Clubbing in Brighton with epilepsy: What I’ve learnt since coming to university

It makes clubbing just that little bit harder


Just like any typical student, I love sleeping, takeaways and of course, a night out. But what is slightly less typical about me is I have epilepsy, a condition affecting the brain, causing temporary bursts of electrical activity known as seizures. It's actually relatively common, affecting around one in one 100 people in the UK. There are various types, each having different physical consequences.

It was on a school trip in my teens when I had my first photo-sensitive seizure as a result of heavy strobe lighting. These are not necessarily uncommon, and can occur in individuals without epilepsy too. However, as I had a previous diagnosis from my childhood, I was told that I couldn't be sure that this was a one-off, and I would have to be careful around bright, flashing lights in the future.

This wasn't the end of the world for me. I can of course navigate day to day life without coming into contact with strobe lights, however, coming to university caused uncertainty. The thought of clubbing in a new town with new people is daunting enough, without the added risk of having a seizure.

Here are some of the things I learned in order to handle going out with my condition.

Be around people you trust

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Particularly in Freshers' Week, going out with a bunch of brand new people can feel slightly uncomfortable, but this inevitably changes with time and experience, and sooner or later you can surround yourself with trustworthy clubbing companions.

In those first few weeks, just ensure that your pals are relatively responsible. They don't have to be trained paramedics, just able to help someone in need. That friend who disappears at the first sign of trouble? Maybe leave them at home.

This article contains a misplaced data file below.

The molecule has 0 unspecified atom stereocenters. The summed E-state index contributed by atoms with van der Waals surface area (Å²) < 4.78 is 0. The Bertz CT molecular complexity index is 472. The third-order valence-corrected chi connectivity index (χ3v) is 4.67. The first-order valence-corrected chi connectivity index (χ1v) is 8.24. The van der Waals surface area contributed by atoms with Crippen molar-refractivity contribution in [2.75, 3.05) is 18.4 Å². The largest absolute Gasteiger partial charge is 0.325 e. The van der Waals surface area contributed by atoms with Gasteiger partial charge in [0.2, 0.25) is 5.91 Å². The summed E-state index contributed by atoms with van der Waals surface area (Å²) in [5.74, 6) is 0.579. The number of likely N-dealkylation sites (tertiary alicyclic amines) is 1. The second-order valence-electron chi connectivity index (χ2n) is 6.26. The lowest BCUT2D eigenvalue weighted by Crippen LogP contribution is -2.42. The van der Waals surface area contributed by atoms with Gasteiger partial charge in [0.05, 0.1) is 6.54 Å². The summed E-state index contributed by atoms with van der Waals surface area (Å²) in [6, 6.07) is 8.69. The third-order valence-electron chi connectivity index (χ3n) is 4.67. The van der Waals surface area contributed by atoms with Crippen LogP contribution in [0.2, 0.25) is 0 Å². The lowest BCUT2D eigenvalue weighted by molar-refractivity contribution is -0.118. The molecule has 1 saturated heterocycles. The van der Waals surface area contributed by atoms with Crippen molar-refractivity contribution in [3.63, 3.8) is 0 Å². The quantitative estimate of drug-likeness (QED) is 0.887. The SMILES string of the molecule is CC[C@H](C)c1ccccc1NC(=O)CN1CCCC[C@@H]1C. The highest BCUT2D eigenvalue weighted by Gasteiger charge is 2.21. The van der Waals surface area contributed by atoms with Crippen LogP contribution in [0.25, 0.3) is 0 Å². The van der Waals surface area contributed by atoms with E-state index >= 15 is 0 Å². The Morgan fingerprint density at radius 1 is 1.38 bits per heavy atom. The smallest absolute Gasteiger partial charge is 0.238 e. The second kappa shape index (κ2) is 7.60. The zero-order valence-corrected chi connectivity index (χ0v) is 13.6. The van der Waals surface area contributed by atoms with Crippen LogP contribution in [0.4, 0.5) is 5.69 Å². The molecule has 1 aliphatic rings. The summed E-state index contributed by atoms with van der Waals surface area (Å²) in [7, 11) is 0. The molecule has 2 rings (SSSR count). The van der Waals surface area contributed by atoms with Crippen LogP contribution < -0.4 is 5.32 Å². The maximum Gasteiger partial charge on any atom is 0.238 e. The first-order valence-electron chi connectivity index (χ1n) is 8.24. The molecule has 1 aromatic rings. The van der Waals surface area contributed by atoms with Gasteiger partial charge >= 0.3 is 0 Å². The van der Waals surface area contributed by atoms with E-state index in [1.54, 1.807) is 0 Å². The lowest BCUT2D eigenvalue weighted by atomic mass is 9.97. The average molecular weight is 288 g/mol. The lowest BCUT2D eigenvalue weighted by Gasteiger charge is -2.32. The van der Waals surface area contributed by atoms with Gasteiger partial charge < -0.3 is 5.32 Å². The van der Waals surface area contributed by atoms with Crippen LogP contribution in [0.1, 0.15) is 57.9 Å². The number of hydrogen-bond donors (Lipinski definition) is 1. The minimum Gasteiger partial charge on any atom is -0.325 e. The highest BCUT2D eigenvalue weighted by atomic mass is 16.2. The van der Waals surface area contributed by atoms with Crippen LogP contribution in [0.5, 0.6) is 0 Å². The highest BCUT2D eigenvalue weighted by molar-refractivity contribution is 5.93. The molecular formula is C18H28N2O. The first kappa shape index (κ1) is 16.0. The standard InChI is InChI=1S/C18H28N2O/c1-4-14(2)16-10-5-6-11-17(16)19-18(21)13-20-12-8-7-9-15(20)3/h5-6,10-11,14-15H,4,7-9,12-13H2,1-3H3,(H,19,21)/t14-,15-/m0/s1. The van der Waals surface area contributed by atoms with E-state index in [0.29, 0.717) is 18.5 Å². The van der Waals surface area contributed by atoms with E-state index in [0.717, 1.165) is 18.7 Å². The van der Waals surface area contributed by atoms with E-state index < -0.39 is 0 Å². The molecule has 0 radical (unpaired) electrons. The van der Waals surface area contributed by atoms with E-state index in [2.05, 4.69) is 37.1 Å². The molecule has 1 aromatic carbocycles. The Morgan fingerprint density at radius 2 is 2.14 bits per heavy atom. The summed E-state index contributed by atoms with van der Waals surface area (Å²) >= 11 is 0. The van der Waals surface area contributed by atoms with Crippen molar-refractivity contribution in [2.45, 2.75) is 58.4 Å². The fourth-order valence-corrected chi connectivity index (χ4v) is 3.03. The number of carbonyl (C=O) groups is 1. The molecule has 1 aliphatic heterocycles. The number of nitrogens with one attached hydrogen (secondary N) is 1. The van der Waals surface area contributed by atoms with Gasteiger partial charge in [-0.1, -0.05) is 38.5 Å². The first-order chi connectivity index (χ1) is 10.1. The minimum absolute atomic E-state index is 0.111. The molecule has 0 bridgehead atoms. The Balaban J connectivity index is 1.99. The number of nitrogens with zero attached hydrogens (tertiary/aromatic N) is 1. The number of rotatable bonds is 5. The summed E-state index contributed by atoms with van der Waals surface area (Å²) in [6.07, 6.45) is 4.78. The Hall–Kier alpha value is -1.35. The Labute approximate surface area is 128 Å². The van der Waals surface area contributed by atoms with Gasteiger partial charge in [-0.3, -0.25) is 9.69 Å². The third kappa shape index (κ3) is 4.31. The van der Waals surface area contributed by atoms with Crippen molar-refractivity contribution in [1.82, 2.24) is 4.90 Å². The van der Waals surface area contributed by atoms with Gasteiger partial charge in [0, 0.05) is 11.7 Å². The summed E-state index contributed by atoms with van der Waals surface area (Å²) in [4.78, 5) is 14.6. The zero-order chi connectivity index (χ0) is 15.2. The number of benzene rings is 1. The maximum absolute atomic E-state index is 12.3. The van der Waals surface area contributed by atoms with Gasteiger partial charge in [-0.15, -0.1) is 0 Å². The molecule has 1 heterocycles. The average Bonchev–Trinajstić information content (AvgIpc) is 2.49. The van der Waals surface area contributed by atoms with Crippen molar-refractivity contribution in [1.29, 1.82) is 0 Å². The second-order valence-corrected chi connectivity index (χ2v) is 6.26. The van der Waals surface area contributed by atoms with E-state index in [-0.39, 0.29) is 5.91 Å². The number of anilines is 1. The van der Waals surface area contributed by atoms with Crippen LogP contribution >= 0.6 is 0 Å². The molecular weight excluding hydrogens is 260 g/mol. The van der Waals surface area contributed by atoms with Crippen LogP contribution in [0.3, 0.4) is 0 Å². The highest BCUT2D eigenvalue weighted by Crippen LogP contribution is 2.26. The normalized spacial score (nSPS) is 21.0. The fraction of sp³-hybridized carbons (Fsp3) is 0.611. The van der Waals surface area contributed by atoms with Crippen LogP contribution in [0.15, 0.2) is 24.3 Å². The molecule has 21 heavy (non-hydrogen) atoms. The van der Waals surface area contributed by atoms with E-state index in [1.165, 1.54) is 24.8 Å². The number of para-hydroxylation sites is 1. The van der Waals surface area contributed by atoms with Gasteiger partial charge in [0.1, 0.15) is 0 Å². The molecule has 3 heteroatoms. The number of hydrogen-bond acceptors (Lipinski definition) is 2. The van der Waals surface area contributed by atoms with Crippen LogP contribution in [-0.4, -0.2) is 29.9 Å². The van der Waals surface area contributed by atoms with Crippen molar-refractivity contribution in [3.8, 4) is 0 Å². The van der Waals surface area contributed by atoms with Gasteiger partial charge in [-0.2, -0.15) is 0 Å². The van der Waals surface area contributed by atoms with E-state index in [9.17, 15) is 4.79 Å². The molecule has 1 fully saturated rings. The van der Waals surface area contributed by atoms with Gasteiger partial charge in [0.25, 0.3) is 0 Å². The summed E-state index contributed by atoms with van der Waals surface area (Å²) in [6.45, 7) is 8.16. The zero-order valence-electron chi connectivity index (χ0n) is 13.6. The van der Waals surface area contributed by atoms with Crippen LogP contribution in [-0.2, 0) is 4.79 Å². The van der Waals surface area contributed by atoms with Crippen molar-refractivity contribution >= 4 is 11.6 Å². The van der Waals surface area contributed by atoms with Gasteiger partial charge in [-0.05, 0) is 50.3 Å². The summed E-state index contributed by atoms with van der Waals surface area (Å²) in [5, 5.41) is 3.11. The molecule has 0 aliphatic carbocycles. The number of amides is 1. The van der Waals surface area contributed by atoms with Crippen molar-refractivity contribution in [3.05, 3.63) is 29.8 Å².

In my experience, everyone has been fully understanding and compassionate about my condition, and there is always someone happy to step outside with me if I'm feeling anxious about having a seizure. I've been fortunate enough not to collapse on the dance floor just yet, but I know that if I did I would never be alone.

Prepare your friends for what could happen

People living with epilepsy are very much aware of the parameters of their condition, and the specific needs that come with it. This is different for everyone, but generally involves spotting the signs of a potential seizure, and knowing what to do if one occurs. As long as my friends know this as well, the worry over going out is lessened, because I know that they know what to do.

Try and remember to tell all of your friends. When you go out with a group of new or less familiar people, you don't want to have to explain your epilepsy concerns to them mid-boogie (speaking from experience on this one).

As for the friends who might have to deal with an event such as this, don't worry. Every venue will have trained first-aiders who are happy to step in. No one will ever expect you to do CPR or ring an ambulance. The most my pals will ever have to do is ask people to step back and alert staff members.